- Select the File menu and click the R Script option.
- Simply press
<CTRL> + <Shift> + Nto create a new R script.
Note: Instead of a new R Script, create a new R Project . You can think of an R project as a collection of files stored in a folder/directory that are all related. Information about the project is stored in a special
demo.Rprojfile. When you open your R Project, R magically starts in the correct folder and knows where to look for your scripts and data. You have everything you need in one place.
Creating your first R project
My advice is to create a new R Project to experiment and tryout new things as you learn about R. You will have all your experiments (scripts) in one place and you are implementing best-practices right from the start by working with R Projects. So let’s create that new Project.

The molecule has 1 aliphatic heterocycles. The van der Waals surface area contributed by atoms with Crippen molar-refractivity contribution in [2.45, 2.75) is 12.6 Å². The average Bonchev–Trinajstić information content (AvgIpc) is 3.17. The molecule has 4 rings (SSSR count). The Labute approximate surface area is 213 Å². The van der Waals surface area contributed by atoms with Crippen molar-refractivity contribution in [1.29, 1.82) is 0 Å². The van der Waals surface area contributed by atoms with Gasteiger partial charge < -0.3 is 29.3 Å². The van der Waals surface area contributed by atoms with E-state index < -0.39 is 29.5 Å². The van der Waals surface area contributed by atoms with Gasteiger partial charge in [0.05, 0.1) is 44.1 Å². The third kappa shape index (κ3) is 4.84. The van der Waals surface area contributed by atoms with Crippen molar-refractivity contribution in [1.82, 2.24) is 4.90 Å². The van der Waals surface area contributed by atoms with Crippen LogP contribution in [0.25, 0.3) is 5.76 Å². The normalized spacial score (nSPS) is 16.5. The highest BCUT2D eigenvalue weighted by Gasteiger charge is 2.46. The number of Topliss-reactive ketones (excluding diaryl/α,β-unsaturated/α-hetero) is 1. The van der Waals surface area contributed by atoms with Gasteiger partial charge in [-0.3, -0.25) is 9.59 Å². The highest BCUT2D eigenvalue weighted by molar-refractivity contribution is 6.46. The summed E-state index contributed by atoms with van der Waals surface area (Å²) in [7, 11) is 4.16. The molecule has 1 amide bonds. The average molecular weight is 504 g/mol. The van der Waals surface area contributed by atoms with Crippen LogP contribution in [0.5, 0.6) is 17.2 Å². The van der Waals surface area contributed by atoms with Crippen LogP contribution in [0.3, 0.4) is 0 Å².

- In the top-left of your screen, click on Create a project
- Or go to the File menu and select the New Project… option
- The New Project Wizard opens
- If you already have a folder with some R scripts you can associate your Project with this directory. Select Existing Directory and provide the location of your folder containing R Scripts.
- Otherwise, select New Directory, click on New Project and in the next window provide both the name and location of your new directory as seen in below screenshots. You can uncheck the checkboxes for
renvfor this introduction. Check Open in a new session and click Create Project.
- Cool! Now you have created your first R Project! You’ll see your personal
Test.Rprojfile in the File explorer tab on the bottom right.
If you navigate to your project directory with the file explorer you’ll see the exact same thing, and you can start your R project by clicking on the
demo.Rproj file. It will load your project with all relevant scripts and data and will know exactly in what location your project related files exist.